(Moose, Wyo.) — Luci Baines Johnson, daughter of Lady Bird and President Lyndon Baines Johnson, served as keynote speaker during a celebration event to mark the 50th anniversary of the Wilderness Act, signed into law by her father in 1964. Nearly 350 people gathered Fridayevening, August 1, at Jackson Lake Lodge—with a scenic backdrop of the Teton peaks rising above Jackson Lake—to enjoy live music, light refreshments, and the company of friends, neighbors and park visitors in commemoration of the landmark legislation that established America’s vast wilderness system. An inspiring, informative, and spirited program paid homage to the Wilderness Act of the 1964 that protected 9.1 million acres of pristine, wild lands for future generations and established a conservation legacy that continues to enrich people’s lives in this 21st century.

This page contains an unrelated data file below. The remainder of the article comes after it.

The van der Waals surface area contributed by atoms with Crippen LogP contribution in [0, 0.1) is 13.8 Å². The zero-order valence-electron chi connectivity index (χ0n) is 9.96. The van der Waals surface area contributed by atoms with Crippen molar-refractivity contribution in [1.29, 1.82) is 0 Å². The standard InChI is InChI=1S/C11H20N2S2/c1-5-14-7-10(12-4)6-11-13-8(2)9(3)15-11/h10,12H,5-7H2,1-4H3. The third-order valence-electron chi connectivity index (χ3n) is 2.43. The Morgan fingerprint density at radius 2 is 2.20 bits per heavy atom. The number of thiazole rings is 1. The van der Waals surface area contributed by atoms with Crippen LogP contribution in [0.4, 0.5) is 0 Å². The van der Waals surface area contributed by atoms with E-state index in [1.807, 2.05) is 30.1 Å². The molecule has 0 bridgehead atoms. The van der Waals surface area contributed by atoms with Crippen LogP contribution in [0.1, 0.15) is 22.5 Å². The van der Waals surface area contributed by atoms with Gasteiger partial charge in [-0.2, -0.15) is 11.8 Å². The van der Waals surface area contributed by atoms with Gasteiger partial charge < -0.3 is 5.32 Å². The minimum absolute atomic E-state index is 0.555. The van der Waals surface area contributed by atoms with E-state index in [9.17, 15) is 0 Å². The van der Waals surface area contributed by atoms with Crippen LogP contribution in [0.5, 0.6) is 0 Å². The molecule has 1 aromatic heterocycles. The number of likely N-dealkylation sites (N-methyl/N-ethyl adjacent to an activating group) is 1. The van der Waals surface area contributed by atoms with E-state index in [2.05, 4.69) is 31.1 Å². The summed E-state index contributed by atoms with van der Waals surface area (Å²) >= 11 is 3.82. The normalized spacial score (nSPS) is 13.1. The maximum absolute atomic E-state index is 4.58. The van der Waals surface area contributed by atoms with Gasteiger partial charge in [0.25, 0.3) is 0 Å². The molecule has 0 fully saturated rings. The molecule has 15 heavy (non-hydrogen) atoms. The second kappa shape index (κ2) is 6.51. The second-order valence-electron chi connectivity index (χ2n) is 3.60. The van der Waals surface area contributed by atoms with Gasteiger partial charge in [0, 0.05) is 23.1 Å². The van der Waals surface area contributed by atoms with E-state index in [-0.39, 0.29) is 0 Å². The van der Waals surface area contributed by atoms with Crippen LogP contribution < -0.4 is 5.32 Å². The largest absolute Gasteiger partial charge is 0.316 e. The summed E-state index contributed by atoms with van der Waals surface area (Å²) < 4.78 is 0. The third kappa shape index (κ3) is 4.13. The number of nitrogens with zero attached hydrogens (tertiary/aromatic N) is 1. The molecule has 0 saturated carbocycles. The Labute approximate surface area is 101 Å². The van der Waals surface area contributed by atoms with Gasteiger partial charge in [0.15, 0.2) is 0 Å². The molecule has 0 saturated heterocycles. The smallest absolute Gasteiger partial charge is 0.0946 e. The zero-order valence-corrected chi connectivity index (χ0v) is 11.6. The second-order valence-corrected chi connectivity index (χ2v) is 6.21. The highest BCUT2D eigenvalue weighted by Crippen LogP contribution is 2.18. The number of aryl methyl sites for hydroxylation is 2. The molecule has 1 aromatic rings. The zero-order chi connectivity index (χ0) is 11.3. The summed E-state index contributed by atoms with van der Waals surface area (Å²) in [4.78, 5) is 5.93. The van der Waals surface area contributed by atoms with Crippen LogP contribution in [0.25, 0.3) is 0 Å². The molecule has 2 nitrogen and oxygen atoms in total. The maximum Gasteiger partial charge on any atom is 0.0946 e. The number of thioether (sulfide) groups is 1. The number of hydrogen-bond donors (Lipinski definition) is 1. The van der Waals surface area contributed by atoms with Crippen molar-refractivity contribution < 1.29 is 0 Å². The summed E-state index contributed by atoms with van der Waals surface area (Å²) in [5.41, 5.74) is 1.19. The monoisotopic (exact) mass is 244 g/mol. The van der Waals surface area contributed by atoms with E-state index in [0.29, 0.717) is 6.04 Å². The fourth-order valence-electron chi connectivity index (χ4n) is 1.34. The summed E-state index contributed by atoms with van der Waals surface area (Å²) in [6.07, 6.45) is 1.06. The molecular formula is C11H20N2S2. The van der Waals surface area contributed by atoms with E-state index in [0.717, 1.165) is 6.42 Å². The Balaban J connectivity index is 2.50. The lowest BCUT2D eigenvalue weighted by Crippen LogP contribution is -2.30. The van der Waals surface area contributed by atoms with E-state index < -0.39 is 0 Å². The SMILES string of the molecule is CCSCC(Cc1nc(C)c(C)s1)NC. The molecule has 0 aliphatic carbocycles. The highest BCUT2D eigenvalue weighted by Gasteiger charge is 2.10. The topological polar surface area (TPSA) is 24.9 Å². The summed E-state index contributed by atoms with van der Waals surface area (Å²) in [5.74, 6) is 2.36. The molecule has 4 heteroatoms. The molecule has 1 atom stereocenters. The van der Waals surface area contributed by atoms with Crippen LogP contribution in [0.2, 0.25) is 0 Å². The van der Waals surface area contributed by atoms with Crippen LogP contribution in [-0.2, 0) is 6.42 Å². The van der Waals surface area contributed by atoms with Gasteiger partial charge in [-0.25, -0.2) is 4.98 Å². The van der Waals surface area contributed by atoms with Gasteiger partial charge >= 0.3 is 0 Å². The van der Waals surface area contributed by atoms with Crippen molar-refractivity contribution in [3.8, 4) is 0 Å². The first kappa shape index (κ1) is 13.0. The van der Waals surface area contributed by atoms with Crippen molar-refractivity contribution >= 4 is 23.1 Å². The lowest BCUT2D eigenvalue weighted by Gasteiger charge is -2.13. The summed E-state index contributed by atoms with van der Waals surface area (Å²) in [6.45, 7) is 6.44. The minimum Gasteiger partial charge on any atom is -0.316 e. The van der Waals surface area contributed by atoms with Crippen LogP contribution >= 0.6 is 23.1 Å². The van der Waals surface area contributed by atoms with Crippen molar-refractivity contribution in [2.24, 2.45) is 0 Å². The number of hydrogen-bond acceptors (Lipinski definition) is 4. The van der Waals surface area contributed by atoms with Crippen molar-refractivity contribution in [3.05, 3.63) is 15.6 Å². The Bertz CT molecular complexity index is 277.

Grand Teton National Park, with generous support from Grand Teton Association (the park’s partner of 77 years) organized and hosted the recognition event in part to highlight the influence that the Teton landscape played in the genesis of both the Wilderness Society and the Wilderness Act of 1964. Visionary conservation leaders Olaus and Mardy Murie, Adolph and Louise Murie, Howard Zahniser, Bob Marshall, Aldo Leopold and others gathered often at the Murie Ranch in Grand Teton National Park during the 1950s and 60s to discuss the value of wild lands and develop a strategy for their long-term protection. The Muries opened their home— located in the shadows of the majestic Tetons—to these conservation leaders and they facilitated thoughtful conversations that led to the passage of the Wilderness Act, principally written by Howard Zahniser. The Muries advanced the lofty ideals of wilderness preservation and their ranch essentially became the western headquarters for the Wilderness Society; furthermore, Olaus served as the first president. Other critical legislation resulted from those important meetings, including the 1977 Alaska National Interest Lands Conservation Act—the greatest preservation act in U.S. history. That act created new national parks and expanded the Arctic National Wildlife Refuge.
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